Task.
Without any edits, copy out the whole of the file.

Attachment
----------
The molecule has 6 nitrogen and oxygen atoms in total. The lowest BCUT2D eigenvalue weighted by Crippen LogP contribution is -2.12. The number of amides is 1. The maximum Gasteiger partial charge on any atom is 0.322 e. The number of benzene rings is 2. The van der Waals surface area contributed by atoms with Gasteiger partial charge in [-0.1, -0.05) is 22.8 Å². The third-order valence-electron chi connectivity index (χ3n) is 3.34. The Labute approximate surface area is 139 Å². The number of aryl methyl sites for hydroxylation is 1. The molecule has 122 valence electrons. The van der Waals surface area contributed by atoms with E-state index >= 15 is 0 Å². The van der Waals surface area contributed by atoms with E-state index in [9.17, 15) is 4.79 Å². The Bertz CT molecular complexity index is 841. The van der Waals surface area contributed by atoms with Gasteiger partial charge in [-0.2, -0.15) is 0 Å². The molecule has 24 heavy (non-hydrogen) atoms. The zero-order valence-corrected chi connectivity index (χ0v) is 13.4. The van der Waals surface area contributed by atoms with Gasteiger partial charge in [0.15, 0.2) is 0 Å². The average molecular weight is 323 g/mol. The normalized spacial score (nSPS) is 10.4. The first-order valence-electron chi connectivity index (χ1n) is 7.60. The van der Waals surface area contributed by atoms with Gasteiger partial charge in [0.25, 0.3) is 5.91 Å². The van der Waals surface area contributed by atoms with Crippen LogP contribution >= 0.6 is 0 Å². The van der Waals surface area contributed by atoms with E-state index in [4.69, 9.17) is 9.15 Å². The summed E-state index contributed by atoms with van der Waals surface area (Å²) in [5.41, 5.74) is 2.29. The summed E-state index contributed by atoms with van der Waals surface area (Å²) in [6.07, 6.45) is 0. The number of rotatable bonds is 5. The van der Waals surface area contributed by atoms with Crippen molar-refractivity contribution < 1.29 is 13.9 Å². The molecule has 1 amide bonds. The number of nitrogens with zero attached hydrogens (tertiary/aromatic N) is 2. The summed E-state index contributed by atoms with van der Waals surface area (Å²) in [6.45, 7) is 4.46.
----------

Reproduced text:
The molecule has 6 nitrogen and oxygen atoms in total. The lowest BCUT2D eigenvalue weighted by Crippen LogP contribution is -2.12. The number of amides is 1. The maximum Gasteiger partial charge on any atom is 0.322 e. The number of benzene rings is 2. The van der Waals surface area contributed by atoms with Gasteiger partial charge in [-0.1, -0.05) is 22.8 Å². The third-order valence-electron chi connectivity index (χ3n) is 3.34. The Labute approximate surface area is 139 Å². The number of aryl methyl sites for hydroxylation is 1. The molecule has 122 valence electrons. The van der Waals surface area contributed by atoms with E-state index >= 15 is 0 Å². The van der Waals surface area contributed by atoms with E-state index in [9.17, 15) is 4.79 Å². The Bertz CT molecular complexity index is 841. The van der Waals surface area contributed by atoms with Gasteiger partial charge in [-0.2, -0.15) is 0 Å². The molecule has 24 heavy (non-hydrogen) atoms. The zero-order valence-corrected chi connectivity index (χ0v) is 13.4. The van der Waals surface area contributed by atoms with Gasteiger partial charge in [0.15, 0.2) is 0 Å². The average molecular weight is 323 g/mol. The normalized spacial score (nSPS) is 10.4. The first-order valence-electron chi connectivity index (χ1n) is 7.60. The van der Waals surface area contributed by atoms with Gasteiger partial charge in [0.25, 0.3) is 5.91 Å². The van der Waals surface area contributed by atoms with Crippen LogP contribution >= 0.6 is 0 Å². The van der Waals surface area contributed by atoms with E-state index in [4.69, 9.17) is 9.15 Å². The summed E-state index contributed by atoms with van der Waals surface area (Å²) in [5.41, 5.74) is 2.29. The summed E-state index contributed by atoms with van der Waals surface area (Å²) in [6.07, 6.45) is 0. The number of rotatable bonds is 5. The van der Waals surface area contributed by atoms with Crippen molar-refractivity contribution < 1.29 is 13.9 Å². The molecule has 1 amide bonds. The number of nitrogens with zero attached hydrogens (tertiary/aromatic N) is 2. The summed E-state index contributed by atoms with van der Waals surface area (Å²) in [6.45, 7) is 4.46.